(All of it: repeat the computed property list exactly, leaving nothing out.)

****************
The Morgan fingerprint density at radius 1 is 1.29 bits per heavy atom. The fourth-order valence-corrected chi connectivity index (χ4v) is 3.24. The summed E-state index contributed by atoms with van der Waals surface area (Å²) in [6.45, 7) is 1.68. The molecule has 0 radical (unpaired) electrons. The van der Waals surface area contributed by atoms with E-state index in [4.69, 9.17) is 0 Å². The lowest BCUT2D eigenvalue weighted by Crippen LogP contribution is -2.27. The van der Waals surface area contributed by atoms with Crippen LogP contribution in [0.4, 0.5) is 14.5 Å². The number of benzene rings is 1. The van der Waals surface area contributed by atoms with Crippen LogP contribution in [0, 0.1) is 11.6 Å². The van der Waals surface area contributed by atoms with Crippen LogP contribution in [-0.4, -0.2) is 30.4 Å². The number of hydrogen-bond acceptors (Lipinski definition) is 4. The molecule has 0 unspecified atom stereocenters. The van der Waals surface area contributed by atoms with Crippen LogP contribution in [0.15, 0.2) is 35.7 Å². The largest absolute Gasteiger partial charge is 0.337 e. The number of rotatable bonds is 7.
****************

The Morgan fingerprint density at radius 1 is 1.29 bits per heavy atom. The fourth-order valence-corrected chi connectivity index (χ4v) is 3.24. The summed E-state index contributed by atoms with van der Waals surface area (Å²) in [6.45, 7) is 1.68. The molecule has 0 radical (unpaired) electrons. The van der Waals surface area contributed by atoms with E-state index in [4.69, 9.17) is 0 Å². The lowest BCUT2D eigenvalue weighted by Crippen LogP contribution is -2.27. The van der Waals surface area contributed by atoms with Crippen LogP contribution in [0.4, 0.5) is 14.5 Å². The number of benzene rings is 1. The van der Waals surface area contributed by atoms with Crippen LogP contribution in [0, 0.1) is 11.6 Å². The van der Waals surface area contributed by atoms with Crippen LogP contribution in [-0.4, -0.2) is 30.4 Å². The number of hydrogen-bond acceptors (Lipinski definition) is 4. The molecule has 0 unspecified atom stereocenters. The van der Waals surface area contributed by atoms with Crippen LogP contribution in [0.15, 0.2) is 35.7 Å². The largest absolute Gasteiger partial charge is 0.337 e. The number of rotatable bonds is 7.